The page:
Ansible ❖ Beating Windows' second hop with CredSSP

Delegating credentials to access remote resources within WinRM sessions

James Booth

3 minute read


WinRM - Transport protocols

As I alluded to in my previous post, there are a number of different transport protocols to use with winrm, and it was quite good fortune that the docs had caught up as I was playing with them all. The last one on my list was CredSSP, which is probably the best authentication method in my mind!


CredSSP is a transport protocol that allows us to overcome the ‘second hop’ problem of authenticating to a remote resource from the target server. This means that we can authenticate from Server A, to ‘Server B’, and then delegate the credentials to further servers for whatever means. Please note, all information regarding CredSSP below also applies to PowerShell remoting as well as Ansible!

For example:

               auths ✓                  delegate creds ✓
                                             .-----------> active directory
Server A ------------------> Server B  ------------------> remote file share
                                             '-----------> Server C

Because CredSSP works with local accounts, active directory accounts, has no annoying setup requirements like Kerberos and can delegate credentials… It’s pretty much the ideal protocol to use!

And if you like tables, here’s one from the Windows docs:

Option Local Accounts Active Directory Accounts Credential Delegation
Basic Yes No No
Certificate Yes No No
Kerberos No Yes Yes
CredSSP Yes Yes Yes


So, what’s the catch? Well we need to enable CredSSP to be used on each host before we can use it. Luckily for us, this is as simple as running a PowerShell cmdlet.

Setup - Ansible host

Firstly, to add CredSSP support, we need the pywinrm[credssp] python module (pip install pywinrm[credssp]). Next, change the the transport protocol for the host group - ansible_winrm_transport: "credssp".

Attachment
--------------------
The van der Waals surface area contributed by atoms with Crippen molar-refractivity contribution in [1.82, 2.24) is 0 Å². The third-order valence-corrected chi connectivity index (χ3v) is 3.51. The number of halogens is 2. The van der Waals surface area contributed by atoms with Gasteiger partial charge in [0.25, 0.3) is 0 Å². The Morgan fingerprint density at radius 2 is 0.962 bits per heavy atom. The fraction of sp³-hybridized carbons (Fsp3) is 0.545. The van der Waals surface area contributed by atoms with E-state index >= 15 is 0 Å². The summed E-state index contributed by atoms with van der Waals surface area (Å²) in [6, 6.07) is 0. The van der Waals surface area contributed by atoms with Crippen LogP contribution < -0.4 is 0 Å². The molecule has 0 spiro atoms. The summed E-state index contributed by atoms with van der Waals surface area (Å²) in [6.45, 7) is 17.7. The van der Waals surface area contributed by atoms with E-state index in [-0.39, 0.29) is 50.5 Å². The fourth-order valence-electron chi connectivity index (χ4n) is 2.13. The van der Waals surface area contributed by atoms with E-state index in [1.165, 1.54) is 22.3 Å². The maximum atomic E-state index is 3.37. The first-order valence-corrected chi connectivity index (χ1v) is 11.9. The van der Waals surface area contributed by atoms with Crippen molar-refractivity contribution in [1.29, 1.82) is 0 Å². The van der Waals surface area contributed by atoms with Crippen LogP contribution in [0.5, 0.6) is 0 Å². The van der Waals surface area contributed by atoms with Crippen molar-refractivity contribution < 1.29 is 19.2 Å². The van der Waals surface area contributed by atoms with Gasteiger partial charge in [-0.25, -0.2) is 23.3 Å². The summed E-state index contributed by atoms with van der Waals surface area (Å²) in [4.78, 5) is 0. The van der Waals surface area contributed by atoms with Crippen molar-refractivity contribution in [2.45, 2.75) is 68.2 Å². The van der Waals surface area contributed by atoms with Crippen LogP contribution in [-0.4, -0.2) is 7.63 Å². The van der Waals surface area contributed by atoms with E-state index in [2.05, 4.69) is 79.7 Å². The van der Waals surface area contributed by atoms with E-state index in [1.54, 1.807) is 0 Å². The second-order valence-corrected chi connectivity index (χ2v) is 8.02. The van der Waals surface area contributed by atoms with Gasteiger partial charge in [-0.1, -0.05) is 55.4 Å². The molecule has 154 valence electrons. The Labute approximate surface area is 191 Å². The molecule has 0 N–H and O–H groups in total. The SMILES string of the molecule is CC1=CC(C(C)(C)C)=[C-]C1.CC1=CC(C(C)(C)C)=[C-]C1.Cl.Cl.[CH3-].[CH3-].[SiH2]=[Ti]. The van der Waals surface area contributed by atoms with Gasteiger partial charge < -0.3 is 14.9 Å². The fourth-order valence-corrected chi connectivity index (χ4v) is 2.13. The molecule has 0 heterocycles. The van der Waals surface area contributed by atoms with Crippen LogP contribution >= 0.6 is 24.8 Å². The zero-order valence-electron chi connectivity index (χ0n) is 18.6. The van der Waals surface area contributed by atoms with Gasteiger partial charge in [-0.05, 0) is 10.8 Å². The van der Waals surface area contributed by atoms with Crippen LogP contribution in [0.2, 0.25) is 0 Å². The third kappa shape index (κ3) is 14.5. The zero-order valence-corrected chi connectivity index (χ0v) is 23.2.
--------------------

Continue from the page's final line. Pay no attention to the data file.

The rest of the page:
Setup - Windows hosts

To support CredSSP on the actual Windows hosts, the easiest way without a doubt, is to use the Enable-WSManCredSSP cmdlet. This does the following:

Enables CredSSP on the client. The WS-Management setting \Client\Auth\CredSSP is set to true. Sets the Windows CredSSP policy AllowFreshCredentials to WSMan/Delegate on the client. Note: These settings allow the client to delegate explicit credentials to a server when server authentication is achieved. Source

CredSSP Client

Firstly, we must set up the host to allow delegation of credentials to other hosts. This is called being a CredSSP client, and when we do this, we have to specify what hosts we wish to allow delegation to.

Enable-WSManCredSSP -Role Client -DelegateComputer *.mydomain.local

The above makes use of the * wildcard, enabling delegation of credentials to any hosts that have the domain name mydomain.local Please note, if you use the above example, you will have to explicitly specify the domain name when you connect to the host, even if your DNS configuration automatically resolves it. Alternatively, we could allow, *srv*, or even * - But it’s generally best practice to limit this which hosts we can send potentially elevated credentials to.

CredSSP server

The other part to this is setting up host(s) as a CredSSP server.

Enable-WSManCredSSP -Role Server

This simply allows the host to receive delegated credentials. This time we don’t have to specify -DelegateComputer.

And obviously, we can Automate this setup by using NTLM initially then swapping over to CredSSP.

Ansible in Docker

Because I’m a sucker for Docker, I’ve thrown together a minimal Alpine-based image. This way I can just pull down the latest version and not worry about dependencies!

If you want to play, just docker run --it --name ansible -v ansible_config:/etc/ansible absolutejam/ansible /bin/ash.

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